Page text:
Internet citizenship

"Thank you very much indeed, Mr Burgess." (I was glad to have got in the 'mister'.) "Is there anything I can do for you?"

I fully expected him to say no, but instead he looked at me rather hard and said:

"Well, perhaps, there is."

My curiosity was at once aroused.

"Could you take a message for me?"

L P Hartley, The Go-Between

Electronic mail

Electronic mail (e-mail), by this measure, is a pretty good technology. If you want to master the Internet, learn e-mail. Forget Java and Flash and building a killer Web site - e-mail is the most important thing on the Internet.

Why? Because e-mail is the single most popular use of the Internet, bar none. In the jargon of the trade, it is the 'killer app'.

It is far more popular than the World Wide Web (Web). Almost everybody who is on the Internet uses electronic mail. There are a few people who only use the Internet to look at the Web, but they are well and truly outnumbered by people who use e-mail and never look at the Web at all.

Why is e-mail so popular?

E-mail reinforces people's existing relationships with other people. One of the most common uses of electronic mail is to set up meetings. "Lets have lunch" is a pretty common e-mail message.

It allows people to talk to other people around the world, cheaply and easily. My partner, Neroli, is the Web master for RMIT International. Every day, she would get mail from all sorts of places: Venezuela, Jordan, Russia, Europe, all over the place. Every time it happened, it gave her a buzz. We have a friend who is working in the States at the moment. He kept us posted via e-mail about his upcoming wedding. Things like that make us feel like we are still part of his life.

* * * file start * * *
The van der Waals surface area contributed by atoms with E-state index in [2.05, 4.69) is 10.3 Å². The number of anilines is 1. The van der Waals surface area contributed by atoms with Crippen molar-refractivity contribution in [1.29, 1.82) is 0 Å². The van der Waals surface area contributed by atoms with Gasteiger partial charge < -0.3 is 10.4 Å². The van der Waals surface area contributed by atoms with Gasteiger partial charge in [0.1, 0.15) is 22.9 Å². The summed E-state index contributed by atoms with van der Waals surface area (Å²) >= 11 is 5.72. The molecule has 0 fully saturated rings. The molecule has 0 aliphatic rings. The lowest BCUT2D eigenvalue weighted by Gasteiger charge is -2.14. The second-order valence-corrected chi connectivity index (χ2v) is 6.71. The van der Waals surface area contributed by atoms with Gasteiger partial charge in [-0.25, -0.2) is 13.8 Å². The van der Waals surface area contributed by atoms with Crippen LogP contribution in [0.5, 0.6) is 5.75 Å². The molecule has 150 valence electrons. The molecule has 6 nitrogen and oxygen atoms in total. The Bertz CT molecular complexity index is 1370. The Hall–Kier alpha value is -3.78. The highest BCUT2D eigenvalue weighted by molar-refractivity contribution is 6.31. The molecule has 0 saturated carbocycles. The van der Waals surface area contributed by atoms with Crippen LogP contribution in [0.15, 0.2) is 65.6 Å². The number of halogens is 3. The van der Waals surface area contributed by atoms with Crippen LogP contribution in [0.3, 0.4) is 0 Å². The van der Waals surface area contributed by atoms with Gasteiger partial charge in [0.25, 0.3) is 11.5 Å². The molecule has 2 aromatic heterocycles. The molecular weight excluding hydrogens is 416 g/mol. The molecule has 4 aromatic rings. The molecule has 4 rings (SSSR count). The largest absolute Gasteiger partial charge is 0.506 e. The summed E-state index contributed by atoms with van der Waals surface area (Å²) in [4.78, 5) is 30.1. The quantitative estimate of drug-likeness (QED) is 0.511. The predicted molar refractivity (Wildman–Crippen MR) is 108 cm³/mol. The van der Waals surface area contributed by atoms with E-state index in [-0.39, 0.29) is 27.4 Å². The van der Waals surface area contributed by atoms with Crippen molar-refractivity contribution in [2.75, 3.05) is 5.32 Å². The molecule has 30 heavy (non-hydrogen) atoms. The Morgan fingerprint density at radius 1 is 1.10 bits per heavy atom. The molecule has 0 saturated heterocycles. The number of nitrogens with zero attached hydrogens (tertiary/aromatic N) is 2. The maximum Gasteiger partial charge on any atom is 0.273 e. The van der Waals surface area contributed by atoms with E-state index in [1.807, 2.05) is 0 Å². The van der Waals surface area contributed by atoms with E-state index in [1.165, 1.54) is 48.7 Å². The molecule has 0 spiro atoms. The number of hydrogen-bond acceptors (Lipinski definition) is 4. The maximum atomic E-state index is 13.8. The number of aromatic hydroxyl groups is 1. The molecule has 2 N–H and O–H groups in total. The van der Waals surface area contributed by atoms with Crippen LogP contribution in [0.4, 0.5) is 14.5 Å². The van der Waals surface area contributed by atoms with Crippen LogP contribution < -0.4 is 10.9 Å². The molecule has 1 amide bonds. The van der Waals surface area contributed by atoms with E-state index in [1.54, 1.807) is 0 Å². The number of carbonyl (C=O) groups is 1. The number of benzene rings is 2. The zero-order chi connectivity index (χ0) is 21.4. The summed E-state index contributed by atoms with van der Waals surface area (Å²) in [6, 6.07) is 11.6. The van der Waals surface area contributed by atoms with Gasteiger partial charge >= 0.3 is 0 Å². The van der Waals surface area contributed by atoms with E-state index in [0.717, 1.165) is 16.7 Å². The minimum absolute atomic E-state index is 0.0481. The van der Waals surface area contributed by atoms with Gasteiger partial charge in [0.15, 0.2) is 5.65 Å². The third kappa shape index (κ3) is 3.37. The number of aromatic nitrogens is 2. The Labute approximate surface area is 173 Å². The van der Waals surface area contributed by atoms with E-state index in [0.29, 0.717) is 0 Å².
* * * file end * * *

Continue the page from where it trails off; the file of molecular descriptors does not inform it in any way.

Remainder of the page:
It is convenient: it works like an answering machine, but in text. And it is as easy to reply to a message as it is to read one.

Where its @!

E-mail addresses always contain an '@' symbol. Web addresses never contain an '@' symbol.

So if has an '@' symbol in it, it is an e-mail address. If it doesn't, it is probably a Web address.

How does it get there

Electronic mail (e-mail) is the most useful feature of the Internet. You can send messages to anyone in the world, as long as you know their e-mail address.

Here is what happens. You compose a message to someone, type in their address and a subject line and send it off. Within minutes, it will have arrived and be waiting for them to read it. If, for some reason, it takes longer than 24 hours, you will receive a notice that it has been delayed.

The Internet takes care of how the message actually gets there. It does this by keeping an eye on where the message has come from, and where it is going to. For example, my full electronic mail address is:

My 'name'

So (working backwards), you know that I am from Australia (au), talking to you from an educational organisation (edu) called RMIT. (Please note that there are never any spaces in a URL - I have just put them there for this example.)

If Bill Clinton ( wants to write to me, he sends his message to '

Giving good e-mail

Here are some hints for good e-mail practice, especially if you are going to be using it in business:

How I use e-mail

Here is how I use electronic mail in my work. It automatically starts up when I turn my computer on, which I do as soon as I get to work. I put in my password and the mail that has arrived overnight appears on my screen.

It is automatically sorted by filters that I have set up. Basically, these filters separate mail into three groups: mail from individuals and mail from mailing lists. I used to have a filter for mail from my old boss. My boss, who sat in the next office, probably sent me more mail than any other person that I knew. She was really clever with her e-mail.

These filters roughly correspond to the importance that I place on the mail: mail from my boss was a priority and mail from other people was very important. Mail from mailing lists could safely be ignored - I would get to it when I could.

Mail from my boss usually came in the form of copies of mail that she had received from other people and that she had sent to other people. When she forwarded something to me, she often asked me to reply. She was using the message as a trigger to delegate work. When she copied mail to me as she sents it to somebody else, she was keeping me informed of what stage our latest project was at.

Mail from other people can be anything from a set of minutes for a meeting to a lunch date with a friend. Often, it has been sent to me along with 5 to 10 other people, all at once.